The new year is some days away and there are a number of compliments you should leave behind if you’re keen about being seen as sincere.
“You look great for your age!”
When you tell someone they look great for their age, the unspoken word is that they don’t look pretty or handsome in general. Instead of subtly insulting their looks, just leave off the qualifier—”for your age”—and tell them they look great.
“You’re so pretty, how are you still single?”
There’s nothing single people dislike more than being publicly and repeatedly reminded of their single status. Add in a bewildering “but you’re so pretty” and you’re implying that not only are they sad spinsters but that there must be something else wrong with them keeping them that way.
As a rule, don’t comment on someone else’s relationship status unless she brings up the topic first.
“You’re a really good driver… for a woman!”
This “compliment” has a number of nauseating variations and is often used as a subtle form of racism, sexism, or other problematic biases. “You’re in such good shape…for a mom.”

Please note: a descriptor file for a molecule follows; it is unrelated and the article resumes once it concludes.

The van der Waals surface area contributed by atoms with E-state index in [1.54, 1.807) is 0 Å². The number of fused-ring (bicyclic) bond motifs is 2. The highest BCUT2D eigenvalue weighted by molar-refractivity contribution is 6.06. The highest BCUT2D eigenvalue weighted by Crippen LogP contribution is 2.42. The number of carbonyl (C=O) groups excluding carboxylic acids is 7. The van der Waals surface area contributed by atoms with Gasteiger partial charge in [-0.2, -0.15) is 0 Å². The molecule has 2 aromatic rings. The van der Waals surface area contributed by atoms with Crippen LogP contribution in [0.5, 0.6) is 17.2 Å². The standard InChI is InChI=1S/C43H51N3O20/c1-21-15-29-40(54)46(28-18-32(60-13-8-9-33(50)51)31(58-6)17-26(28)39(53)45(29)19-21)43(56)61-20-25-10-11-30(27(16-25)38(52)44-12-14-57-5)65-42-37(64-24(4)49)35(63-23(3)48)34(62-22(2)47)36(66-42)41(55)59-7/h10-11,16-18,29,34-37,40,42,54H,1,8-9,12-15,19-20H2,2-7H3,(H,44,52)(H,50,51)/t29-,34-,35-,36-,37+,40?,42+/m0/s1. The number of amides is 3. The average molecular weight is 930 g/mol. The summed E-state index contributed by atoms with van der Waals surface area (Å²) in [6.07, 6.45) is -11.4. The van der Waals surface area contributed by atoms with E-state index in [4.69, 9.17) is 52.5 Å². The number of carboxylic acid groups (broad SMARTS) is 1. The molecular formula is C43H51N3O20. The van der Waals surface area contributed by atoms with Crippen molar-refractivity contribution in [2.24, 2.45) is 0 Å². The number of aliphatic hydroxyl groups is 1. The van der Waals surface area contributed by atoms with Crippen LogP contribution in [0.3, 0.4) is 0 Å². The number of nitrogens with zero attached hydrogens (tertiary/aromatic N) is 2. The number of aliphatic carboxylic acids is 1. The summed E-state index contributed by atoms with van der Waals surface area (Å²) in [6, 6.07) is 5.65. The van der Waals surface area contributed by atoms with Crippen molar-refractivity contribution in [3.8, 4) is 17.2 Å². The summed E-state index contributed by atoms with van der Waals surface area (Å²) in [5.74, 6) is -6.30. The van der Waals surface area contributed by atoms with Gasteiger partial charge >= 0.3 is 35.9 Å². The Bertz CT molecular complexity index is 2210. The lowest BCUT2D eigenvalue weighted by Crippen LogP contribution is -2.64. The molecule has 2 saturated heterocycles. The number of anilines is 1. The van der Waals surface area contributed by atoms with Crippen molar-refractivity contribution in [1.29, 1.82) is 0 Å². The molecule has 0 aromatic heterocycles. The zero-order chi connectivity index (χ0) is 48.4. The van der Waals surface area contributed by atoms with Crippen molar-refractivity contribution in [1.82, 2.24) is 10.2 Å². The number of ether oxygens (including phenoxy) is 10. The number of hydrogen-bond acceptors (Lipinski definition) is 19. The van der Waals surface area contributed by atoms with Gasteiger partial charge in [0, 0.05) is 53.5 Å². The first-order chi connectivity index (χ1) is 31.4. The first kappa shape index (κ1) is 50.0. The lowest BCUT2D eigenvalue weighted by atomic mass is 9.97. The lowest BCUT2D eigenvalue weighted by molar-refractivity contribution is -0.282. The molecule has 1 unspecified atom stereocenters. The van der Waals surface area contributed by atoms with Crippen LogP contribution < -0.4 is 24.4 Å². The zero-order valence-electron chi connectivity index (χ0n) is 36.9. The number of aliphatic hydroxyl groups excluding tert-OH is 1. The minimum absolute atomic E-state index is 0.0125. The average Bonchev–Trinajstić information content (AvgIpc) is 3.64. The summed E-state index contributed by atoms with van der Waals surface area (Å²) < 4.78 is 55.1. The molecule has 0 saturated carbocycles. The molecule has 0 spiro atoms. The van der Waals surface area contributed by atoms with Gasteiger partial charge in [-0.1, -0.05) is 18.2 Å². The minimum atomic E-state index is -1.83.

“You’re so smart…for someone who’s never been to college.” You never need whatever follows the “for”; just stop with “You’re so well-spoken/fit/intelligent/etc.”
“You did a fantastic job handling that project on your own!”
You may be trying to give someone their hard-earned credit but you could also be letting them know that they’re not a team player. In addition, this is only considered a compliment at all for people living in societies that put a high importance on the individual, like the U.S.
For someone that is from a culture that values group or family success over individual achievement, this may not only feel insulting but also humiliating.
“You’re so gorgeous!”
You may be surprised to learn that a lot of people don’t find this compliment attractive. Commenting on someone’s appearance when you don’t have a close personal relationship with them—like a coworker, casual acquaintance, or a stranger—can make them feel uncomfortable or even harassed, depending on the context.
More so, the most powerful (and safest) compliments are those that you know the recipient will feel connected to before you offer it.
“Great job getting that A! You’re so smart!”
Complimenting your child for doing something well seems like the right thing to do but as it turns out, complimenting their achievements can seriously backfire, making them think that’s all you care about.
It’s more important to compliment your children on the actions that reflect your family’s values, like persistence in the face of discouragement, helping others, or working hard to achieve a goal.